Money Managers in NZ promoted DNZ back in the years 1996 to 2001 period when Money Managers established mainly single property, syndicates. A character named Paul Duffy became its chief executive in 2001 & these properties were merged into three companies namely ; DNZ Income, DNZ Foundation Property Fund and DNZ Retail. On September 30, 2008 these three companies amalgamated, together with DNZ Tauranga, to form the DNZ Property Fund in NZ. Yes this company still runs today but you will note it does not say in their Q & A if one can take their funds out whenever?

The sad part is that the shareholders were at a complete disadvantage & going by shareholders letters says nothing about the under- story of just what these companies can do and what shareholders cannot do. This is because the capital structure of what was 469,965,609 “A” shares, was held by the public. They then had 10 “B” shares, held by management. Under the constitution the “A” shares appoint one of the six directors & the “B” shares appoint the other five. Make sense of course not as already they have the deciding votes & control in their favour not you as a shareholder & can now do what they like with your money.
The “B” shareholders had you might as well say near full control over the company and the “A” shareholders had no voting rights on their capital raising or on the purchase of the management company & change of directors or for that matter the remunerations that are given out to themselves. It was so underhanded yet the NZ Govt did nothing to stop the fray..




You'll want more background info before you commit your cash. So ask:

  • What are the fees in buying this investment as each copmpany is different? Get it in writing signed
  • What will I be charged to maintain it, and what will it cost me to sell?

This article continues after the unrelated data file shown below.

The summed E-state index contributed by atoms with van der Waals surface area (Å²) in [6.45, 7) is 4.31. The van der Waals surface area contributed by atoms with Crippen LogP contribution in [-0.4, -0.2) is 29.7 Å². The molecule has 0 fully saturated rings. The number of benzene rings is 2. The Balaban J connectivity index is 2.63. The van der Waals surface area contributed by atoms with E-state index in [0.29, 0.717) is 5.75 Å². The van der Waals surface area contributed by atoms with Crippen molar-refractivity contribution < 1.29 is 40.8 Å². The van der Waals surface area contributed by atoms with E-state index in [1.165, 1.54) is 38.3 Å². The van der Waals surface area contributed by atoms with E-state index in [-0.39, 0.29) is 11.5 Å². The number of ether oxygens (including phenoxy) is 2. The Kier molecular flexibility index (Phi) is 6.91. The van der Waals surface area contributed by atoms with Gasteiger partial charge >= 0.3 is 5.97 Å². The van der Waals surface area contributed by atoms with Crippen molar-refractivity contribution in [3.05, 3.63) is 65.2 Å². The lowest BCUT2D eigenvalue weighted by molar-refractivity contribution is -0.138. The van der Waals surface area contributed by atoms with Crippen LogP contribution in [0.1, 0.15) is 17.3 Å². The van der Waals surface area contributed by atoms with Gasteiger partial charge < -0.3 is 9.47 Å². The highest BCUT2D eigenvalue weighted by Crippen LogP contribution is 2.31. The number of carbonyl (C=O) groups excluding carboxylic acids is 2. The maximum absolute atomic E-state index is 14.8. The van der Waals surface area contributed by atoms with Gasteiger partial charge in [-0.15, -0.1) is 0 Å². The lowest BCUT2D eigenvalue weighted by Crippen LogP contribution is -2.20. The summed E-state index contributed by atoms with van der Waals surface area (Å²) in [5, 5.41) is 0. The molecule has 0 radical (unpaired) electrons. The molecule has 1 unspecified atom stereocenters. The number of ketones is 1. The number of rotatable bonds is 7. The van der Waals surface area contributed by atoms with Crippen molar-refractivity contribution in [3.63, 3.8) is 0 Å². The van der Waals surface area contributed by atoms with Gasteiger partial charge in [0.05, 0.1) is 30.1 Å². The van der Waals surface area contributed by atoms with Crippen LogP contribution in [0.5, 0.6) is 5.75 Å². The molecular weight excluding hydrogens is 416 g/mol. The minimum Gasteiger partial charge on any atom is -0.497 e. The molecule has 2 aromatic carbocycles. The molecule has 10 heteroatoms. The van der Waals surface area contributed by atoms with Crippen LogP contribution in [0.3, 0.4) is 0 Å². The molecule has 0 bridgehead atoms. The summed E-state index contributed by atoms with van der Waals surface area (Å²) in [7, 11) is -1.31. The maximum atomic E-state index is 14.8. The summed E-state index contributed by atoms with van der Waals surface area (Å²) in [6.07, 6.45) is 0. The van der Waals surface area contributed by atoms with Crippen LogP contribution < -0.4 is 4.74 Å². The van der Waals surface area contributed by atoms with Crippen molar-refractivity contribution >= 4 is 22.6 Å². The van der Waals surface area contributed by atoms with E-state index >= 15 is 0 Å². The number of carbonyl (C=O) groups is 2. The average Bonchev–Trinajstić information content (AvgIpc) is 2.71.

• What form will my return take -- will I be paid interest on my investment, earn a dividend, or have to sell the investment and realize a capital gain?
  • How easy is it to sell this investment if I need my money out again in writing?
  • External factors will affect your investment -- stock market, housing prices, interest rates, etc.?
  • How long has the company been in business?
  • Is it making money now?

 Don't let sales pressure distract you from your investment goals as Wealth managers have the gift of the gab . Ask:



  • When will this investment pay off?
  • Is this investment appropriate for someone like me?
  • Are there better vehicles for meeting my goals?
  • Are there safer investments that will offer the same return?
  • How much notice & restrictions are there to get my money out if I have too?
  • Conflicts of interest in investments they feel are OK yet have an interest in?
  • Will they want to know more about your other financial investments and bank accounts and if so then stay away to stop them clawing more funds out of you?
  • Just remember they are there to profit on your back?
  • A guy in a suit is no different than the postman so who to trust?


Did you read the fine print .
Ask them if they ever worked as a sales agent for MMG ?
Check if they are AFA affiliated.
Note how they allow you to get your money back if not satisfied? Do they have this in their Q & A?
Do a run down on the executives in the wealth company you deal with & past work roles?
How old has the company been in business. If under 15-20 years stay away?